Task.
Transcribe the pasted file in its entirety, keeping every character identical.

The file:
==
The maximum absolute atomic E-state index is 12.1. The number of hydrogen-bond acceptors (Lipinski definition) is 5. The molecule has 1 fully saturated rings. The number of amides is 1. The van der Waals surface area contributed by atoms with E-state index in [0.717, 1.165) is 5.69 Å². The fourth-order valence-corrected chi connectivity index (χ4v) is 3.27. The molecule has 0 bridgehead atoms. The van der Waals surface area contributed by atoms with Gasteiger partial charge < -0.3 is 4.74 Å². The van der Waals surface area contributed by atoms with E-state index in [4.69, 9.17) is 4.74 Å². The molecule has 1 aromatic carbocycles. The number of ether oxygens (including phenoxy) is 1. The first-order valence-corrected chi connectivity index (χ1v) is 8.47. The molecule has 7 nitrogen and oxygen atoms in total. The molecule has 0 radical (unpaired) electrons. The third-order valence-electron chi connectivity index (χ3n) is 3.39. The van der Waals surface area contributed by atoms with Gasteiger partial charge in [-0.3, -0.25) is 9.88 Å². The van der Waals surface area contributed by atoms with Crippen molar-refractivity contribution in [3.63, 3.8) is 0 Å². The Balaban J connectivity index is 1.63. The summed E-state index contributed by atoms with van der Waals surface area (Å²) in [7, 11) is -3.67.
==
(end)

The maximum absolute atomic E-state index is 12.1. The number of hydrogen-bond acceptors (Lipinski definition) is 5. The molecule has 1 fully saturated rings. The number of amides is 1. The van der Waals surface area contributed by atoms with E-state index in [0.717, 1.165) is 5.69 Å². The fourth-order valence-corrected chi connectivity index (χ4v) is 3.27. The molecule has 0 bridgehead atoms. The van der Waals surface area contributed by atoms with Gasteiger partial charge < -0.3 is 4.74 Å². The van der Waals surface area contributed by atoms with E-state index in [4.69, 9.17) is 4.74 Å². The molecule has 1 aromatic carbocycles. The number of ether oxygens (including phenoxy) is 1. The first-order valence-corrected chi connectivity index (χ1v) is 8.47. The molecule has 7 nitrogen and oxygen atoms in total. The molecule has 0 radical (unpaired) electrons. The third-order valence-electron chi connectivity index (χ3n) is 3.39. The van der Waals surface area contributed by atoms with Gasteiger partial charge in [-0.3, -0.25) is 9.88 Å². The van der Waals surface area contributed by atoms with Crippen molar-refractivity contribution in [3.63, 3.8) is 0 Å². The Balaban J connectivity index is 1.63. The summed E-state index contributed by atoms with van der Waals surface area (Å²) in [7, 11) is -3.67.